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Western Walkabout: The Pig’s Teeth

Richard Harris tells of an old lady who has a rich storehouse of memories of wartime in Holland.

I play bridge with an interesting old lady, who celebrated her 90th birthday earlier this year. She’s a sharp mind if a little forgetful sometimes.

Her husband died years ago, her only son is autistic, and her daughter, a single mum, juggles a career in real estate with caring for two teenage boys at college.

The old lady grew up in Amsterdam and vividly remembers the clack of German boots when the invasion force moved in.

Food was scarce. They had a tiny wood stove for heating and cooking, and all the children’s toy wooden blocks were soon burned as fuel. People used to go out at night and hack pieces off street trees, or steal the wooden blocks between the tramlines.

One day, her father brought home a huge pig’s head.

“What am I supposed to do with that?” her mother asked him.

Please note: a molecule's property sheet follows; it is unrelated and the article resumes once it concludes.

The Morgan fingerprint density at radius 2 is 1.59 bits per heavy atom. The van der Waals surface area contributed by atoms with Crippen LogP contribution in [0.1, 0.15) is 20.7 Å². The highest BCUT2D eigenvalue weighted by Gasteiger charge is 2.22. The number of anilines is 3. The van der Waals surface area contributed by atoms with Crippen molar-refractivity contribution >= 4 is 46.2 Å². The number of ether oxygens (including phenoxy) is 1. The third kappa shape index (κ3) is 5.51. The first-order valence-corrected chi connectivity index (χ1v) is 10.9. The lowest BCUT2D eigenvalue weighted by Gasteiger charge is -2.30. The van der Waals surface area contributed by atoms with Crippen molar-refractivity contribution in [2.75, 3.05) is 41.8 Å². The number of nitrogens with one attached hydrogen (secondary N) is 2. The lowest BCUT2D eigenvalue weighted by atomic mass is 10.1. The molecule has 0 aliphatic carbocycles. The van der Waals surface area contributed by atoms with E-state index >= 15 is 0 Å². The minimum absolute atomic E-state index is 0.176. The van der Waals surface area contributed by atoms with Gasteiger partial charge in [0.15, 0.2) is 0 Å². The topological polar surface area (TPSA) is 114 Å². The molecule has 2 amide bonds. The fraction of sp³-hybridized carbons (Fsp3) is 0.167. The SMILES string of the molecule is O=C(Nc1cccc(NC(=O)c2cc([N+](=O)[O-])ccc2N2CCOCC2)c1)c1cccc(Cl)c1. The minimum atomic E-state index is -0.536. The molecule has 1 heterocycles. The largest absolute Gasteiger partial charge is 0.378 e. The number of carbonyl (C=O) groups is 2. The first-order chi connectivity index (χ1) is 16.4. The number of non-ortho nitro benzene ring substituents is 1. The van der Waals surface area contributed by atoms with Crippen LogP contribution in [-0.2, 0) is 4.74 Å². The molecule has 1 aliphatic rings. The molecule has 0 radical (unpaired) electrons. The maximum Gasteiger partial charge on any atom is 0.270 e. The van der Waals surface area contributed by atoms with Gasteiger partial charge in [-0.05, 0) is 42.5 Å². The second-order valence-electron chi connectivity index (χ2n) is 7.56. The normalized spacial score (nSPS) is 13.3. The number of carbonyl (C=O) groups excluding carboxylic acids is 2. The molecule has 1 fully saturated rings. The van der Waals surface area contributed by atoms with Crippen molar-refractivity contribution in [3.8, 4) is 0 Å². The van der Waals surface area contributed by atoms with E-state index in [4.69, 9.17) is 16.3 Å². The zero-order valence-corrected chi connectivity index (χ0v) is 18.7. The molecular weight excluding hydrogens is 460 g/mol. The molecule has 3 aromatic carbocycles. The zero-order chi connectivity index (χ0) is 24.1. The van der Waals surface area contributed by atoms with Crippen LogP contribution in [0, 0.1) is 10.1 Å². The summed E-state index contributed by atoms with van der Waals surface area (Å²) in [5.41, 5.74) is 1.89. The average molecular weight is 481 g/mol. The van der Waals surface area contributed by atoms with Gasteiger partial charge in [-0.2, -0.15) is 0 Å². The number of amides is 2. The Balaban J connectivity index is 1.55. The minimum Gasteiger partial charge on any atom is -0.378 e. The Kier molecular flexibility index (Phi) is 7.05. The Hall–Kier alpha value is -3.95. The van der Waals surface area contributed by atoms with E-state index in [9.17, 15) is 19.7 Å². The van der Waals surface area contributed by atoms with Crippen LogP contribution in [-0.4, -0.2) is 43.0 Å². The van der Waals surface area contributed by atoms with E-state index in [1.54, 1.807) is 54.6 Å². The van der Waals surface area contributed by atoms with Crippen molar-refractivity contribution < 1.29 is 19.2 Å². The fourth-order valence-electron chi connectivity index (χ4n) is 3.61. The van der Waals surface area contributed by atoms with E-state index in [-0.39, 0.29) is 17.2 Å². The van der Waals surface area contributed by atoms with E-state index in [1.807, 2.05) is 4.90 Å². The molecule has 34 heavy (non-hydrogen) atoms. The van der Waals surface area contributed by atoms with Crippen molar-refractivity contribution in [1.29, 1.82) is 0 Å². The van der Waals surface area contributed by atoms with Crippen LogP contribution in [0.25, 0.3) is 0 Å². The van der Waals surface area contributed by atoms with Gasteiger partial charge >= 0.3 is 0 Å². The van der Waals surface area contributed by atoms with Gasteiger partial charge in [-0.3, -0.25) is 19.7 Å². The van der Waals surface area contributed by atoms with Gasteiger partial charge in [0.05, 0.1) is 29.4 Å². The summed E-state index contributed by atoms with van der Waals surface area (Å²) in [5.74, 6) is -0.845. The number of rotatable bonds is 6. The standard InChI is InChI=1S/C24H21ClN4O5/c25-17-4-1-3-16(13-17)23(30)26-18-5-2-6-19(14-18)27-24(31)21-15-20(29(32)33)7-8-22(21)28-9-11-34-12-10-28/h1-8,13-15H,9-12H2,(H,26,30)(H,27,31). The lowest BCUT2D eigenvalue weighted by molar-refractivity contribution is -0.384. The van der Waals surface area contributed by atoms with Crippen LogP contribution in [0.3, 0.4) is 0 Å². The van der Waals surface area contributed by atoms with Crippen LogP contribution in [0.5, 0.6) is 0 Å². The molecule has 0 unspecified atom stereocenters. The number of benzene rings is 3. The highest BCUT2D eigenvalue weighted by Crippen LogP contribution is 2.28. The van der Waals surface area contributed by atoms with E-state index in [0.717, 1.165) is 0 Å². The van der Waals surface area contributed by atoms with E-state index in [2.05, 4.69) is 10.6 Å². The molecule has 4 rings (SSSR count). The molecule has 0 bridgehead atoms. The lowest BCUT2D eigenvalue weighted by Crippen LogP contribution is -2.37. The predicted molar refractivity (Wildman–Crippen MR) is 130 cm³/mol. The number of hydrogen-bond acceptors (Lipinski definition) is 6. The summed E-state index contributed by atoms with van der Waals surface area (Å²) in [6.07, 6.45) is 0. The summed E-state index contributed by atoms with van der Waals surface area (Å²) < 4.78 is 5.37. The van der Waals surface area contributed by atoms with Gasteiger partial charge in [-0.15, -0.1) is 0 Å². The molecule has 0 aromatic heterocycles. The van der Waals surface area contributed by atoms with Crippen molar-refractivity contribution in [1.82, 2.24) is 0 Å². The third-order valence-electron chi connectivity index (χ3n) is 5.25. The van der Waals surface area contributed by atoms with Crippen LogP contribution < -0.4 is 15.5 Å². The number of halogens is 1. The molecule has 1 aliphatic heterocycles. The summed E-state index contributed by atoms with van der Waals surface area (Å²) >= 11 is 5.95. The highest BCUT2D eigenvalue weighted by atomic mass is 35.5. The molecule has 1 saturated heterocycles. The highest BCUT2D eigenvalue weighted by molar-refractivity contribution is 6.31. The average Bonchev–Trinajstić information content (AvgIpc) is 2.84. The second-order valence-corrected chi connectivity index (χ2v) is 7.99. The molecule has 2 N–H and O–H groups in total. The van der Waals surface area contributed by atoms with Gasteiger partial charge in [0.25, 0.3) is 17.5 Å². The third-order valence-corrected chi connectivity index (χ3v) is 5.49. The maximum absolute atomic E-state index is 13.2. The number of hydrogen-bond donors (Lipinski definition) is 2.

“Cook it,” he said.

“It’s too big for my biggest pot.”

The father went to get an axe.

“Wait,” demanded the mother. She went into the bathroom, retrieved an old tooth brush, and cleaned the pig’s teeth.

They were the cleanest pig’s teeth in Amsterdam that night before the father split the head into pot-size pieces. It took several days to complete the cooking of the trophy on the little stove.

My friend asked her father if she could go with him to help in the Resistance Movement.

“No,” he said.

“Why not?” she asked.

“Because you can’t keep your mouth shut,” he said.

Later, he relented and gave her a little job putting donations into envelopes for the wives and children of men at sea serving with the free Dutch warships.

You’d be amazed at some of the stories old ladies carry round in their heads. A polite interest is the only key you need to access these treasure troves.

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To read more of Richard’s enriching stories and articles please click on http://www.openwriting.com/archives/western_walkabout/

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